The Maryland Department of the Environment is giving CSX Transportation the chance to work out a settlement with the state for its role in a December explosion at the coal terminal it operates in Curtis Bay.
A letter from the Maryland Office of the Attorney General, sent on behalf of the Maryland Department of the Environment, cited CSX for violating Maryland’s ambient air quality control law and gives the company an opportunity to settle the matter rather than fight it out through litigation. The civil penalties that CSX face from the MDE can be as high as $25,000 per day per violation.
Specifically, the settlement letter says the explosion caused the emission of numerous unpermitted pollutants: the greenhouse gas carbon dioxide; the poisonous gas carbon monoxide; as well as sulfur dioxide and nitrogen oxides, which can harm the respiratory system and contribute to acid rain. Also released were volatile organic compounds, or VOC, which can be harmful and irritating in high concentrations. The letter said the emissions caused “a nuisance or air pollution” and happened because CSX failed to take “reasonable precautions to prevent particulate matter from becoming airborne.”
The letter, sent on July 27, said the environment department determined the Dec. 30, 2021 explosion “was caused by, or resulted in the violation of several regulations and Operating Permit conditions,” which the department had sent a violation notice about a week earlier.
A spokesperson for the MDE said the agency and CSX are in “discussions” following the July 27 settlement letter. The attorney general’s office said it would not be able to comment on agency referrals or confirm the existence of an ongoing investigation.
In a statement, CSX spokesperson Cindy Schild said the company has “increased onsite monitoring and improved ventilation in the tunnels while continuing to work with industry experts and regulatory agencies to ensure employee and public safety.”
“We have been in discussions with both OSHA and MDE regarding their letters issued to CSX in June and July, respectively,” she wrote.
MDE Secretary Horacio Tablada said in a statement in July the department “will continue to work with CSX and the community to see that conditions in these neighborhoods are closely monitored and evaluated as part of our work to protect and improve environmental conditions there.”
The explosion scared Curtis Bay residents and damaged property in the neighborhood. Nobody was injured or killed in the blast at one of the terminal’s coal transfer towers.
Ray Conaway, co-president of the Curtis Bay community association, said the explosion rocked his house “to its core” and that he initially thought there had been some sort of plane crash. Conaway, who was recovering from COVID-19, was resting at the time of the explosion.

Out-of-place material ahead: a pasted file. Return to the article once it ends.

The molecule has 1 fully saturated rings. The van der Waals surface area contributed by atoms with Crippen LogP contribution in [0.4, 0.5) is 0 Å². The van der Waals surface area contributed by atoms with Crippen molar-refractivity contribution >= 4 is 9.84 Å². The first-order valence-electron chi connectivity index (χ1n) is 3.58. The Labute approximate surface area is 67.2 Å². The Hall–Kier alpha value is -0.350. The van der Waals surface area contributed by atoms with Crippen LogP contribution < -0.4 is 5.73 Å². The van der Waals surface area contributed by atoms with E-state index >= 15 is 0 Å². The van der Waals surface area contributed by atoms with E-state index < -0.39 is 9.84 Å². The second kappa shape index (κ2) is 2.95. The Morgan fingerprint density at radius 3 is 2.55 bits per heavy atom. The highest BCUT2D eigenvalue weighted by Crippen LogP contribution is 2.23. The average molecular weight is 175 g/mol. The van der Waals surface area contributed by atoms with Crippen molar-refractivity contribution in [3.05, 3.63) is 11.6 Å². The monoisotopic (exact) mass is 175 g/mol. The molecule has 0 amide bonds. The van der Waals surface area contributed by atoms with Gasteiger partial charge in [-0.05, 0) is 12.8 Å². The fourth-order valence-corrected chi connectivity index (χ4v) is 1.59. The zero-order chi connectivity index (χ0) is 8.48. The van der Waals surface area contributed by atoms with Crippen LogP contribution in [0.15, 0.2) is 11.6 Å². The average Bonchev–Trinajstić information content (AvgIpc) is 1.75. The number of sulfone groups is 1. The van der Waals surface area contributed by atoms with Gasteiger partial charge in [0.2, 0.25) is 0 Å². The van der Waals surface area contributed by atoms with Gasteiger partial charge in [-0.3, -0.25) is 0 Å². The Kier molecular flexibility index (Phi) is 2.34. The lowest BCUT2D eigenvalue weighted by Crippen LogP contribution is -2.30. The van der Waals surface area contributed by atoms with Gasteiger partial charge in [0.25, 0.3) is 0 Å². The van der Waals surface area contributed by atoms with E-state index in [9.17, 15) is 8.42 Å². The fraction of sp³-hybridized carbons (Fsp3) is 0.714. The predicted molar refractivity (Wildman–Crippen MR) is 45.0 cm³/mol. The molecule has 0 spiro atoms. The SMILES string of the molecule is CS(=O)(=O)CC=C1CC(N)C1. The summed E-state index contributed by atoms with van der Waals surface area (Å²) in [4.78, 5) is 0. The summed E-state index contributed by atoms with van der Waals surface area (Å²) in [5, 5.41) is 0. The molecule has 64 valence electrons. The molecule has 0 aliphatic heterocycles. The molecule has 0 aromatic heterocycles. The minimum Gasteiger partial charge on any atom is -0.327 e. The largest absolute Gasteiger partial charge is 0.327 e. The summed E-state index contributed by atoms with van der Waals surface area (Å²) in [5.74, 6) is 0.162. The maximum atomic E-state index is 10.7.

“I got out of my bed in a panic, ran to my front door, hoping that I wouldn’t see smoke,” he said. “But I did.”
The federal Occupational Safety and Health Administration also cited CSX for a combination of “serious violations” at the facility, and ordered the company to pay a $121,200 penalty.
In an email, an OSHA spokesperson confirmed that CSX contested the citations and that the company is in negotiations with the agency. According to an OSHA handbook, the timeline to pay penalties and abate unsafe conditions is suspended until a final order or decision is issued.
A Baltimore City Council Public Safety and Government Operations hearing about the explosion and its aftermath is scheduled for Aug. 24 at 5 p.m. Though they were invited, CSX did not send a representative to an earlier city council hearing about the explosion.
Conaway said the community is growing frustrated by the entire situation.
“CSX has had no communication with us,” he said.
Meleny Thomas, who lives in Curtis Bay and works for the South Baltimore Community Land Trust, said the biggest thing she hopes from the upcoming council hearing is that someone from CSX “actually appears.”
“They were absent at the first hearing, which sent clear signals to us as community residents that there’s no sense of accountability to even letting residents know what’s happening,” she said.
Thomas and Conaway were both disappointed by news of the settlement opportunity.
Thomas said it was hard to gauge exactly what her reaction is, because there is not an actual settlement yet to evaluate. But, she said, “it would be hard to say, ‘yes, settlement would be enough.’”
Conaway said he thought settlement outside of court would not be real accountability.
“I think this is not a good solution. I’m not encouraged to hear that,” he said.
Conaway said real accountability would include some sort of restitution from CSX to members of the Curtis Bay community who have been affected by the explosion. And, at the very least, he said, it would include CSX communicating with residents and showing up at the city hearing.